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The principals of Gaithersburg and Northwest high schools have outlined a series of steps that the schools’ football programs will take following Friday night’s brawl during a game on the Gaithersburg campus. The steps include requiring both teams to forfeit last Friday’s game and forfeit upcoming games this week.

The brawl led to the arrest of four minors and one adult as well as the suspension of the football programs at both schools.

On Monday, Gaithersburg High Principal Cary Dimmick, Northwest High Principal Scott Smith and Jeffrey Sullivan, the director of athletics for Montgomery County Public Schools, said in a letter to the high school communities that a “comprehensive investigation” is under way and they outlined the actions the school system would be taking in the wake of the brawl.

“The initial stages of this investigation have determined that actions by student-athletes and staff from both schools played a role in the escalation of events that transpired during the game,” the administrators said, noting the “actions demonstrated are in direct conflict with” the core values of the district’s athletics program.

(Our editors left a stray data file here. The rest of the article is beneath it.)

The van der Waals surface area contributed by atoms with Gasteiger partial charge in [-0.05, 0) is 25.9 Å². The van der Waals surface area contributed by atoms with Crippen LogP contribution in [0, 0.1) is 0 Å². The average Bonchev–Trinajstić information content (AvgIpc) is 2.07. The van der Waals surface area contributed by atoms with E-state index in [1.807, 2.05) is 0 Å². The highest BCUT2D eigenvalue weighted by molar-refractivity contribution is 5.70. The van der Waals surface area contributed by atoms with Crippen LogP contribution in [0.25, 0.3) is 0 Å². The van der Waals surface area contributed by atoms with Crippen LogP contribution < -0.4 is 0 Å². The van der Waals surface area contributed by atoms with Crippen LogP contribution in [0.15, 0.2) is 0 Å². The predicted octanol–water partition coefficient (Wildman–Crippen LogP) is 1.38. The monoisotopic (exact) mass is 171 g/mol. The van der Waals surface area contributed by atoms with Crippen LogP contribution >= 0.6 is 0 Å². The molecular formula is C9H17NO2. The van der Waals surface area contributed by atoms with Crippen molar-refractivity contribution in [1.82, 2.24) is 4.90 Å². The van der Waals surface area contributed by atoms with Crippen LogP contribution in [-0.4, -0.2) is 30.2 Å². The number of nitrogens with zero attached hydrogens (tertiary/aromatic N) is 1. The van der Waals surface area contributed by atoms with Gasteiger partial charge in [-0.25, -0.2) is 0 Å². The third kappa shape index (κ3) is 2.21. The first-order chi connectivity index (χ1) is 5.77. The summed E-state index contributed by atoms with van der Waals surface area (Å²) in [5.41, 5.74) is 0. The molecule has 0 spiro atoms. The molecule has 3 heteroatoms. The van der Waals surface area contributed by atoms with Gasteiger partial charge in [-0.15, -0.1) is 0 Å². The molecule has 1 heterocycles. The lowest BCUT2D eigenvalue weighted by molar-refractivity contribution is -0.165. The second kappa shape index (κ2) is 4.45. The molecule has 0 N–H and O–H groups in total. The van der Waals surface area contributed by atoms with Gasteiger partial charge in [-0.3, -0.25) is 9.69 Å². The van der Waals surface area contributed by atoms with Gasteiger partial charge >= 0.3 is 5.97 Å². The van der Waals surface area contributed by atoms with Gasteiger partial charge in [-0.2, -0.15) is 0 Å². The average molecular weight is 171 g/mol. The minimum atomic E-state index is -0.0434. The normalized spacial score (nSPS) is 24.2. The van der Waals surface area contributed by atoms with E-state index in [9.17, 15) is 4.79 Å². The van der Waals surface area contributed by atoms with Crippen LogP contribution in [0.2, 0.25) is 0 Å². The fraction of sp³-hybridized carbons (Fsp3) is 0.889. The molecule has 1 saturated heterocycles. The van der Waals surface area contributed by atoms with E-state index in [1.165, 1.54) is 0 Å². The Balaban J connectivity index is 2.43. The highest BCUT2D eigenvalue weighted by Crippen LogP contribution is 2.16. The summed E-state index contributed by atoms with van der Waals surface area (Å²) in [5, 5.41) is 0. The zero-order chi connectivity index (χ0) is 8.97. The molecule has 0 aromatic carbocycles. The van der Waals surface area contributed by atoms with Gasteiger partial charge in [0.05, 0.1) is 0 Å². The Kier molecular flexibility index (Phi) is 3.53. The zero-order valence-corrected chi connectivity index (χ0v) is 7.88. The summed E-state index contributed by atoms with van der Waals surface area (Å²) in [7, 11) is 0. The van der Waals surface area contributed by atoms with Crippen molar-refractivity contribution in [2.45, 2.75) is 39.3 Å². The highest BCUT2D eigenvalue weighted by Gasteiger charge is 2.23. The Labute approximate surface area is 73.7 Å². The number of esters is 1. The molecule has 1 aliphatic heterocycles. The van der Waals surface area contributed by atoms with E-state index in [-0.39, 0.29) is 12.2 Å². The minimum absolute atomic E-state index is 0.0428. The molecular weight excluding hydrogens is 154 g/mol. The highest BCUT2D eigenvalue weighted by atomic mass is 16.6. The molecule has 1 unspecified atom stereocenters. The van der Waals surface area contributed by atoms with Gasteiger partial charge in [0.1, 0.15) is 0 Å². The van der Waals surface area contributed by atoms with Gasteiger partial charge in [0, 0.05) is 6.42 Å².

The letter said last Friday’s game would be declared a “double forfeit,” meaning that both schools would be awarded a loss. Additionally, both teams must forfeit their next games scheduled for Friday; Northwest was scheduled to play Richard Montgomery High and Gaithersburg was scheduled to play Bethesda-Chevy Chase High.

Junior varsity games also have been suspended this week and might be rescheduled later in the season if both schools approve, the letter states.


“Unfortunately, the forfeitures of these games impact many students, staff, and community members beyond the football teams, and MCPS staff and resources are available to provide support of all stakeholders, including other athletic teams and student organizations,” the officials wrote in the letter.

The letter also states that both Gaithersburg and Northwest will “engage in restorative practices” starting this week. Chris Cram, an MCPS spokesman, said Tuesday that such activities embody the same concept as restorative justice.

Restorative justice refers to a conflict-resolution strategy for students that “help build safe and equitable school climates, strengthen relationships between students and adults and encourage responsibility, accountability and empathy,” MCPS states on its website.


Dan Schere can be reached at